Dementia describes clusters of symptoms associated with brain decline but the most common is Alzheimer’s disease. The symptoms develop gradually over many years and eventually become more severe. Memory loss is often the first visible sign and as the condition progresses, this may be accompanied by more severe symptoms such as personality changes and hallucinations.
Exercising your heart, muscles and lungs can boost brain chemicals that help ward off dementia, while a good diet can add years of healthy cognitive function.
Meanwhile, a good night’s sleep can help clear out potentially damaging brain gunk each night.
But perhaps one of the most novel ideas to come from recent studies is that good gum health may be vital to the prevention of cognitive decline.
A 2017 study followed the lives of 8,000 people in China for 13 years, recording their cognitive function and tooth count, and found a strong correlation between tooth loss and a drop in cognitive function, even after accounting for the natural changes that occur in both with age.
Fast-forward to 2019 and a landmark paper offered compelling evidence that Alzheimer’s may be caused by a bacterium involved in gum disease.
For decades, the accumulation of two types of proteins in the brain — amyloid and tau — has been the focus of researchers studying the disease.
The proteins form sticky plaques and tangles that destroy neurons (or nerve cells, the basic working units of the brain). But it has become obvious that trying to clear these proteins isn’t working; Alzheimer’s drug development has had a 99 percent failure rate.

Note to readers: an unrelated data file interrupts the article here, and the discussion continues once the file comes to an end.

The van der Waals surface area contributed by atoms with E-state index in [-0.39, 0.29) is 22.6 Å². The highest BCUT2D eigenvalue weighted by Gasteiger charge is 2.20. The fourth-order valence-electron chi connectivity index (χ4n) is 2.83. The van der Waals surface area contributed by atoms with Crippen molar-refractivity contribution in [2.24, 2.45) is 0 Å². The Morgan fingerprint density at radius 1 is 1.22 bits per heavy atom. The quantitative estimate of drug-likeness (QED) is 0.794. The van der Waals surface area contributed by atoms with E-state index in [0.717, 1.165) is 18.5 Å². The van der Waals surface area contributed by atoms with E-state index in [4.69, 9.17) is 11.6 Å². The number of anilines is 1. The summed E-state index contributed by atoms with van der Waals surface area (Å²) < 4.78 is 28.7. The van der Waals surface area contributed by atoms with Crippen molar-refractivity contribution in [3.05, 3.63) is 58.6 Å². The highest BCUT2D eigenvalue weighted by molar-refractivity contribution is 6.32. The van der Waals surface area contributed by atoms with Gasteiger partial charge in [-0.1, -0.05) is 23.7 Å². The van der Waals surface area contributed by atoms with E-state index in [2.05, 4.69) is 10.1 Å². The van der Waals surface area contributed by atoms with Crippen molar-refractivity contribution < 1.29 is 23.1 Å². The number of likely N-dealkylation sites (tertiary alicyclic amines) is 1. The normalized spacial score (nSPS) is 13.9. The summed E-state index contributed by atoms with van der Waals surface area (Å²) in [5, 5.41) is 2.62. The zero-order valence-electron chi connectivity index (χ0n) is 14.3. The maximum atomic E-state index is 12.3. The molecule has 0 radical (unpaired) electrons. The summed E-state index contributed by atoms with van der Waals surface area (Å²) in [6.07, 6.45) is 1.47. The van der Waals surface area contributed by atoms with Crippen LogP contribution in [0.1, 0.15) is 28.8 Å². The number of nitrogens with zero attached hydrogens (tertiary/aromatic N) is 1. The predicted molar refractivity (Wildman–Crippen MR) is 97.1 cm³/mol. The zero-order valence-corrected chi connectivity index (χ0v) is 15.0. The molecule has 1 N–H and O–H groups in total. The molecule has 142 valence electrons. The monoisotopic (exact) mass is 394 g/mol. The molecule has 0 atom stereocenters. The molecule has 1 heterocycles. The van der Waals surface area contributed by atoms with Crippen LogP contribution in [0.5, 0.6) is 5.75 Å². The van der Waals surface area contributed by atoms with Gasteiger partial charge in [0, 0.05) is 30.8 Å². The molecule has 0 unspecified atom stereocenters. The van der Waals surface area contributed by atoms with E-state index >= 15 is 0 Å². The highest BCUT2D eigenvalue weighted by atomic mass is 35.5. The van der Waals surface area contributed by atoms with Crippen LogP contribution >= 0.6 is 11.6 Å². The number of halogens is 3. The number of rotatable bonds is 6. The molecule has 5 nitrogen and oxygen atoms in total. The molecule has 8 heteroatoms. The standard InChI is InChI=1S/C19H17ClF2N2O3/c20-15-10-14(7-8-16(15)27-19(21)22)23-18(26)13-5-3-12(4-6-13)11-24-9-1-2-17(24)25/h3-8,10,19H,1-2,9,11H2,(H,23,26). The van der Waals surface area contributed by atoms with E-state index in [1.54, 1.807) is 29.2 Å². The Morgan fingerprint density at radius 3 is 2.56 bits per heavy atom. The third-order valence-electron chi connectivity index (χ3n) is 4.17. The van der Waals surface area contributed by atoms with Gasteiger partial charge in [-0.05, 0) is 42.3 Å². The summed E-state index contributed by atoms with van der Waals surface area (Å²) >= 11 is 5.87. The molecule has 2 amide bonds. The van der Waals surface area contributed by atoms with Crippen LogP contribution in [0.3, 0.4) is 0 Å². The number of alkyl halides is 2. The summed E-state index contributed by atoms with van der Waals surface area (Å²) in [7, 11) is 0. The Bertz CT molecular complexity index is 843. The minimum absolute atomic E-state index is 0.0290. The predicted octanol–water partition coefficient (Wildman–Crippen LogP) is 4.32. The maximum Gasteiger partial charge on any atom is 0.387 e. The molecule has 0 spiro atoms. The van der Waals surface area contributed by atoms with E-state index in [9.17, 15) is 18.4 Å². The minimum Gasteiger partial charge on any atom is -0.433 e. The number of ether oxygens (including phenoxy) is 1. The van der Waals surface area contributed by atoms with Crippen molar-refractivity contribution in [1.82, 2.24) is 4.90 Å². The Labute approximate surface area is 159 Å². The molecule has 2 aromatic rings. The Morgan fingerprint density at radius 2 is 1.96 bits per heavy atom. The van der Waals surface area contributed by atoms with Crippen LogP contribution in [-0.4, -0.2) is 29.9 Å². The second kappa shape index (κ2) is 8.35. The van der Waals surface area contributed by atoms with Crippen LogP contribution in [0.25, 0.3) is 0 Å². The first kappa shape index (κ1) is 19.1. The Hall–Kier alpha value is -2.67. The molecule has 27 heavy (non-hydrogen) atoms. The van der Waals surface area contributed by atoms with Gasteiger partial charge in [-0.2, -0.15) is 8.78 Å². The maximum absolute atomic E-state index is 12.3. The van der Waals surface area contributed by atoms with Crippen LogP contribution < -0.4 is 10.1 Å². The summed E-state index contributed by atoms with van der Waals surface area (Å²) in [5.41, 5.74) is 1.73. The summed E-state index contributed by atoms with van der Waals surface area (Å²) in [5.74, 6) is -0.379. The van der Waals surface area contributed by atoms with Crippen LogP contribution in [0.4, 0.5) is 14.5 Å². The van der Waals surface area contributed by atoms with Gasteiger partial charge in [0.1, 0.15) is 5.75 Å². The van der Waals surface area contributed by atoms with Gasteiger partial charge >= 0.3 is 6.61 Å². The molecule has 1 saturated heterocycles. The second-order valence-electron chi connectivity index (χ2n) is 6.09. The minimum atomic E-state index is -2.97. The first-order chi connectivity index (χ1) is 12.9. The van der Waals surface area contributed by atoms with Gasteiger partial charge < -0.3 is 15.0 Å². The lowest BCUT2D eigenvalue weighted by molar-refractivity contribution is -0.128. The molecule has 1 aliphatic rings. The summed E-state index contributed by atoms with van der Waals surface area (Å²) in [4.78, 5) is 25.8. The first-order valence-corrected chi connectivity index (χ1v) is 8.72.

The landmark paper, published in the journal Science Advances, shone a spotlight on the main bacterium involved in gum disease, Porphyromonas gingivalis.
Previous studies had shown that this bacterium invades and inflames brain regions affected by Alzheimer’s, that gum infections can worsen symptoms in mice with Alzheimer’s, and this can cause Alzheimer’s-like brain inflammation, neural damage and amyloid plaques in healthy mice.
In 2019, scientists reported finding the two enzymes that P. gingivalis uses to feed on tissue in almost all the 54 human Alzheimer’s brain samples they examined. These protein-degrading enzymes are called gingipains and were found in higher levels in brain tissue that had more tau fragments and more cognitive decline.
If that wasn’t enough, when the researchers looked for signs of P. gingivalis in the brains of healthy people, although they found some, these were at low levels. This supports the theory that P. gingivalis doesn’t get into the brain as a result of Alzheimer’s — but may be the cause.
It is not necessarily the only cause, of course, but for now it might be wise to take care to prevent gum disease just in case.
Symptoms to spot
- Being insensitive or rude
- Acting impulsively or rashly
- Loss of inhibitions
- Seeming subdued
- Losing interest in people and things
- Losing drive and motivation
- Inability to empathise with others, seeming cold and selfish
- Repetitive behaviours, such as humming, hand-rubbing and foot-tapping, or routines such as walking exactly the same route repetitively
- Compulsive eating, alcohol drinking and/or smoking
- Neglecting personal hygiene
Risk of condition
According to the Alzheimer’s Society (AS), in just over 600 families worldwide, studies reveal many close family members have been affected by Alzheimer’s disease across successive generations.
“This pattern of ‘familial clustering’ of Alzheimer’s disease suggests there is a mutation within a single gene that causes the disease,” explains the AS.
It adds: “In these cases, the mutation is being passed down in the DNA from parent to child, across several generations.”
If several of your family members have developed dementia over the generations, and particularly at a young age, you may want to seek genetic counselling for information and advice about your chances of developing Alzheimer’s disease when you’re older, advises the NHS.